Antibiotics and ADHD Drug Use in Kids
A recent study conducted by the FDA presented a good-news/huh?-news scenario about what drugs are given to children. As reported by Reuters Health, in the last decade, the number of drugs prescribed for minors in the U.S. has declined. That contrasts with the increase in drugs prescribed for adults.
Although antibiotics use fell significantly, the use of drugs to treat attention deficit hyperactivity disorder (ADHD) rose. The good news relates to antibiotics, whose decline, one hopes, indicates an increasing awareness that these drugs are regularly overused, a practice that encourages the growth of drug resistant microbes.
The huh? news concerns ADHD. The stimulants prescribed to treat it, such as Ritalin (methylphenidate), lead the pack for children’s drug use. From 2002 to 2010, the use of these meds grew by nearly half, which adds up to about 800,000 prescriptions per year. More than 4 million Ritalin prescriptions were filled in 2010.
One professional camp sees this growth as positive. Dr. Scott Benson, a child and adolescent psychiatrist and spokesman for the American Psychiatric Association, told Reuters that the study results suggest “reduction in the stigma. It used to be, ‘You're a bad parent if you can't get your child to behave, and you're a doubly bad parent if you put them on medicine.'"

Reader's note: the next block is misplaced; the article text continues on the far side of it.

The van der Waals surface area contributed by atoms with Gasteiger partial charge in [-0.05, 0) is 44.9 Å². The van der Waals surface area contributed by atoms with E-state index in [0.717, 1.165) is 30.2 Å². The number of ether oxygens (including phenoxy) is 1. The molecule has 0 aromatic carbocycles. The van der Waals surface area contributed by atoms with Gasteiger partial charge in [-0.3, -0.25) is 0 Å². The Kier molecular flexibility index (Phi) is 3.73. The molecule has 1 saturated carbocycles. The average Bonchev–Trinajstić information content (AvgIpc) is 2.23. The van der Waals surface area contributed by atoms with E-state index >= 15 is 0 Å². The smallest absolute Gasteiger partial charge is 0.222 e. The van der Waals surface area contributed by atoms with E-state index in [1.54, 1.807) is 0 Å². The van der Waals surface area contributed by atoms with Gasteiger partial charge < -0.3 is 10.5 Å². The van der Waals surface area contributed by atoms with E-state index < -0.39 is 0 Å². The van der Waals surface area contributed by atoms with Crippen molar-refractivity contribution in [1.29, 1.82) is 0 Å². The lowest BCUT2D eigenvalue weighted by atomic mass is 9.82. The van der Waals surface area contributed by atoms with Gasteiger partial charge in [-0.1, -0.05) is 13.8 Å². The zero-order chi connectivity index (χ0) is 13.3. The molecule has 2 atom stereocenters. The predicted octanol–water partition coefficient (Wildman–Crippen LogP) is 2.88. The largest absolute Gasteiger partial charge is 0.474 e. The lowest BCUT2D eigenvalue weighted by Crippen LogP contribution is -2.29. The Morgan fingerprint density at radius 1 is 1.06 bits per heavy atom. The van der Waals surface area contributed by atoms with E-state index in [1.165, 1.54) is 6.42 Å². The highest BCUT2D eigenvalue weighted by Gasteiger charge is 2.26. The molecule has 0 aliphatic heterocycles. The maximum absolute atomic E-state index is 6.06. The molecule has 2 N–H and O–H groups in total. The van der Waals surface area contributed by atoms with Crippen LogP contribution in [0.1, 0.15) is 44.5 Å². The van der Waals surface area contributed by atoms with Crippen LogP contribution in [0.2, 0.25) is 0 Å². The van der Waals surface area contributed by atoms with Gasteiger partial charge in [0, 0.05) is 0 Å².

But Dr. Lawrence Diller, a behavioral pediatrician, saw things differently. Pointing out that the U.S. is the clear world leader in the use of these drugs, he said, “You have to look at how our society handles school children's problems. It's clear that we rely much, much more on a pharmacological answer than other societies do. The medicine is overprescribed primarily, but under-prescribed for certain inner-city groups of children."
As we reported a few years ago, there have been questions about ADHD drugs for a long time, and the medical establishment’s prescribing habits for them.
The new study showed that, overall, 263 million prescriptions for minors were filled in 2010, down by 7 percent since 2002. Adult prescriptions in the same period increased by 11 percent. In addition to the decline in antibiotic prescriptions for children, there were notable decreases in prescriptions for allergy medicines, cough and cold drugs, painkillers and antidepressants. In addition to ADHD drugs, other increases were tallied for asthma medicine and birth control pills.
As Reuters noted, the FDA couldn’t explain the reasons behind the changes.
A new resource for parents interested in ADHD research and treatment options is available here from the U.S. Department of Health and Human Services.
As always, when your doctor prescribes a drug for your child, ask:
- Why is this drug being prescribed?
- What are the potential side effects and risks?
- How long should it take to see results?
- What do you expect to happen if the child does not take the drug?
- Are there alternative treatments?
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